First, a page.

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LERCs: it’s not always about data

Even though LERCs are mostly associated with biodiversity data, they often provide services that are not strictly related to the data they hold and manage. Below are just a few examples of the wealth of non-data resources available through the records centre community…

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Digitising Orpington Field Club

It is not very often that we get asked to help digitise the archives of a natural history society so we were excited when the Orpington Field Club approached us to see if we could help. After saying yes, we received a visit to our office from two members of the Club who came with a trolley full of paper newsletters and annual reports detailing the work and life of this organisation from the 1960s to 2014…

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Joy of Recording: Does watching and recording wildlife make a difference?

The Barbican Wildlife Garden is 0.17 hectares of loveliness! We have a meadow which is hand scythed annually and two borders of hedging which include mature plane trees. There are two ponds and a small orchard of ‘rescued’ fruit trees. There is a much loved small bird hide, complete with a white board for observations. We have bird boxes and feeders, and a network of paths dotted with perching logs and benches…

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Joy of Recording: 365 days of wildlife

On the 1st January 2019 I began a year-long personal project – every day I would observe and record wildlife through the lens of a camera. I was inspired by the Ealing Wildlife Group who run a Facebook group which I’d recently joined and with whom I had shared posts about local wildlife. The members help each other by answering questions about wildlife in their gardens, nearby parks and open spaces. The project provided the opportunity I was looking for to connect with nature and learn more about local wildlife…

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Nature at Home

This spring Londoners have helped protect each other by curtailing our daily travels to stop the spread of the coronavirus. This has also, necessarily, affected our trips to visit greenspaces and see wildlife. We are still receiving records from people’s gardens, of wildlife spotted through windows or from permitted walks…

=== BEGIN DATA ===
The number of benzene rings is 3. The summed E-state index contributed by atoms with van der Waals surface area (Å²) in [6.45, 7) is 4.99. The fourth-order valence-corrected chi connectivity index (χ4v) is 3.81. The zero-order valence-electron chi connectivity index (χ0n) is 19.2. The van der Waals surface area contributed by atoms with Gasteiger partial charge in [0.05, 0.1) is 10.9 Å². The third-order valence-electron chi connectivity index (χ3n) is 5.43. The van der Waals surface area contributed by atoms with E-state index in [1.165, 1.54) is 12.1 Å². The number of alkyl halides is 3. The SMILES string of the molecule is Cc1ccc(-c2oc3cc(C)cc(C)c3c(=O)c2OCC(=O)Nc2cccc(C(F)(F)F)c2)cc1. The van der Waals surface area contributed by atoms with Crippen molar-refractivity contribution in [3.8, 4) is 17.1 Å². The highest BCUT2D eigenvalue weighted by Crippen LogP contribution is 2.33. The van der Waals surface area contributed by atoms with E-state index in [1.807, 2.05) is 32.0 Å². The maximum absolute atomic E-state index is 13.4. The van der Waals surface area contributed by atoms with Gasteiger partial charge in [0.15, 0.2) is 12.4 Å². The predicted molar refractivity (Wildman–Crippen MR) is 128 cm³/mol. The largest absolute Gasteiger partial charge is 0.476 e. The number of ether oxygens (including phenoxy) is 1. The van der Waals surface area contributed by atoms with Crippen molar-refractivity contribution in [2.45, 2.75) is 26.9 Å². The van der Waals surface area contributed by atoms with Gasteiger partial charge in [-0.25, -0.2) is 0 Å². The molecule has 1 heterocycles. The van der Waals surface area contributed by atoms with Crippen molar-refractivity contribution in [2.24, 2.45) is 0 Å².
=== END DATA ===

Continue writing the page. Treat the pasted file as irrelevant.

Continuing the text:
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Book Review: The Meaning of Birds

Written with a warm affection for our avian friends, the book reminds you of all the reasons you too love birds, and puts dozens of familiar and new facts at the forefront of your mind. Barnes is a birder and a story teller, and this book is an entertaining reminder of why observing and interacting with birds is such an important and enduring part of human experience…

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London Recorders’ Day 2019

On 2nd November, natural historians, conservationists, educators and data managers of London came together once more; we left the grey skies and wet streets of west London and entered that towering cathedral to nature, the Natural History Museum, for the second annual London Recorders’ Day. GiGL, the Field Studies Council (FSC) Biolinks Project and the Natural History Museum Angela Marmot Centre for UK Biodiversity co-organised and hosted this event following the success of last year. The varied talks and displays discussed the joy of studying nature, skills and careers, diversity and inclusiveness, and the use of biological records in practice…

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Joy of Recording: How the skylarks on Warren Farm taught me how to sing

“…Like a rocket, the bird shot straight up into the air from the ground. Momentarily hovering before jauntily flying in a large oval shape. Singing like it had accordions for lungs, a warble so beautiful and so loud and then, just before it plummeted to the ground like it had forgotten how to fly, it let out a repeated single note that sounded like the kind of noises my brother and I used to make when firing water pistols at each other. Pew Pew Pew! “It’s a skylark.” I said, tying up the poo bag, my rescue dog grinning up at me. And on we walked…

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Joy of Recording

…I returned to the UK in 2011, moving into a house boat on a wharf at the junction of the rivers Brent and Thames. One day, while working on a small patch of garden on the wharf’s bank, I noticed a tiny little snail that I hadn’t previously encountered; after making enquiries around the neighbourhood, my landlord told me it was a Thames two-lipped snail (Balea biplicata)…

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